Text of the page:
Any reason I shouldn't let people use my house as a canvas?
February 23, 2012 10:27 AM   Subscribe

What is the legality of commissioning graffiti art for a residence?

Here in New Orleans we have lots of skinny shotgun houses with long flat sides exposed to the street. I've often fantasized that if I owned one I would commission some of the more talented graffiti artists who have done work in this area to adorn the side (for example, something like this piece from Reader). Aside from concerns that some jackass like Fred Radtke will come along and helpfully eradicate the art without my permission, are there legal concerns? I frequently see businesses with murals painted on the side, but never any residences. I'm assuming most of it boils down to the need to paint over the art before selling the home because you can't rest assured the next buyer will want that kind of display, as well as the fear that some other uninvited artist may see it as a target. However, maybe there are some city ordinances of which I am not aware that prohibit this sort of thing. Any insight into why this isn't done more?
posted by komara to Media & Arts (9 answers total) 1 user marked this as a favorite
It's going to be a question of both local zoning ordinances and covenants that are attached to the deed, e.g. homeowner associations and the like. Many municipalities prohibit this sort of thing in their code, and many developers incorporate such prohibitions in their deeds even when there's no law against it, because graffiti, even "artistic" graffiti, tends to drive down property values.

Or at least people think it does, which amounts to the same thing.
posted by valkyryn at 10:33 AM on February 23, 2012

The Bettie Page House in Seattle is much like what you're describing. You might get complaints from neighbors; if the city decides it's graffiti or vandalism, despite your consent, they may force you to take it down (or get you in a legal battle). Or it might not.
posted by 0xFCAF at 10:35 AM on February 23, 2012

You definitely need to track down your local ordinances. Where I live (LA) there has been a big scandal/fight over our stupid, outdated ordinances which basically make it very, very difficult to have a mural painted, even on private property. Here's a sad story about a mural that had to be whitewashed recently, to give you an example. (The only good thing to report is that the ordinances are being reconsidered.) Maybe start with your city council representative.
posted by BlahLaLa at 10:35 AM on February 23, 2012 [1 favorite]

Varies by municipality.
posted by ethnomethodologist at 10:48 AM on February 23, 2012 [1 favorite]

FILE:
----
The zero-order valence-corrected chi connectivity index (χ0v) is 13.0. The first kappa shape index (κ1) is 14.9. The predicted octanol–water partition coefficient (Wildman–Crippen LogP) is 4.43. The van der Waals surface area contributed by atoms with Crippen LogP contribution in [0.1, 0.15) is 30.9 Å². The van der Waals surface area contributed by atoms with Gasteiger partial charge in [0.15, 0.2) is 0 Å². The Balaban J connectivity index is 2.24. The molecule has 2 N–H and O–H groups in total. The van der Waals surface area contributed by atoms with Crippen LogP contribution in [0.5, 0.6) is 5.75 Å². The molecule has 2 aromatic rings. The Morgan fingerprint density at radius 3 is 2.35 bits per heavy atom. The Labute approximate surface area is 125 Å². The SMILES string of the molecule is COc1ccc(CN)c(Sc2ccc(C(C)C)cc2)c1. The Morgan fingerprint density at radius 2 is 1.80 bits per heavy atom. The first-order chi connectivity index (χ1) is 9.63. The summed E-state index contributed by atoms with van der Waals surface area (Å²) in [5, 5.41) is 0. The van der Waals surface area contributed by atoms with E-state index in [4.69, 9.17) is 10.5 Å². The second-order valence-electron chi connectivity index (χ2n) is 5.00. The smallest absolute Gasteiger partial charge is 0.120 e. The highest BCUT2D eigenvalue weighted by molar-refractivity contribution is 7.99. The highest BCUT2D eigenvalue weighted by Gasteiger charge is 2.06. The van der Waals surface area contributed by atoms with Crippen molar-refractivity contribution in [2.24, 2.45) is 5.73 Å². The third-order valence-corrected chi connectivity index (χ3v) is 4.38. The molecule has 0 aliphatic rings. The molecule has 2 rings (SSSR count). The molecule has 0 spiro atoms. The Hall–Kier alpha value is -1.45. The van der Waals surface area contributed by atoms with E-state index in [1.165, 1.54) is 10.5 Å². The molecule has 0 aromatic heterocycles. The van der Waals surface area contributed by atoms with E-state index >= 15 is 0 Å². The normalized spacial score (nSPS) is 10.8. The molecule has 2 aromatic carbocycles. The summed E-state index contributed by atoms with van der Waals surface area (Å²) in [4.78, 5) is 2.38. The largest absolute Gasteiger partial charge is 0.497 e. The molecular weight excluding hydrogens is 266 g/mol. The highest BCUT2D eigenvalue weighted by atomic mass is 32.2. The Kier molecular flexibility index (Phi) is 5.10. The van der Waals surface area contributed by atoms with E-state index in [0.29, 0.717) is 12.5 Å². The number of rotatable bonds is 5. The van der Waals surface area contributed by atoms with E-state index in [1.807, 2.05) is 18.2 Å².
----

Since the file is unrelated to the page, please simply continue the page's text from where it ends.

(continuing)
So I see here in New Orleans municipal code Sec. 54-151 b. 1. a. that graffiti by their definition implies something done without the building owner's consent. That would appear to mean that if a building owner sanctions the art then it is by definition not graffiti.

Sounds like that would be a slippery battle indeed, to show that consent was given before the art was created.

All of this is idle speculation; it's not like I own this property. It's just something I like to think about.

[apologies in advance if that code link doesn't work - can't tell if it's cookie-related or not]
posted by komara at 2:34 PM on February 23, 2012

What if you put up a very official-looking sign on the wall next to the mural like you would see in an art museum or on a historically significant building? The sign could explain that this is Art, not vandalism. You might also want to hang out with the deed handy during the painting process. If someone comes up and starts asking what this person is doing spray-painting your wall, you can explain that you are giving consent as the owner and encourage them to read your informative sign about the project.
posted by steinwald at 5:14 PM on February 23, 2012

Just a point of information: Here is a mefi post about a house (in France, former residence of Serge Gainsbourg) that is intentionally allowed to be covered in graffiti.

Apparently the neighbors don't like it much (the bit about the neighbors painting over the graffiti with yellow is on page 4).
posted by flug at 7:04 PM on February 23, 2012

Taking steinwald's idea further, you could ask your artist to first render a large stylized frame around whatever they're going to graffiti. If done well, say a large gilt ornate type frame, it could even be a nice ironic statement.
posted by werkzeuger at 7:05 PM on February 23, 2012

It actually may not matter whether it's technically "graffiti" or not. Ordinances and covenants sometimes just say that you can't paint your house in a way that deviates too strongly from the rest of the neighborhood. Like fluorescent orange. Not graffiti, but still probably not allowed.

For example, code enforcement might construe your mural as a "sign," and there are usually restrictions about the type, kind, size, and number of signs permitted in residential areas. Anything more than a nameplate and street number and things can start to get pretty questionable in many places.

And if you say that the graffiti is "art," well now you've arguably got an "art gallery," and there are restrictions on art galleries too. They're frequently categorized as "conditional uses" in residential areas, meaning that you need a permit before you can start one.

Those are just two examples.
posted by valkyryn at 5:39 AM on February 24, 2012

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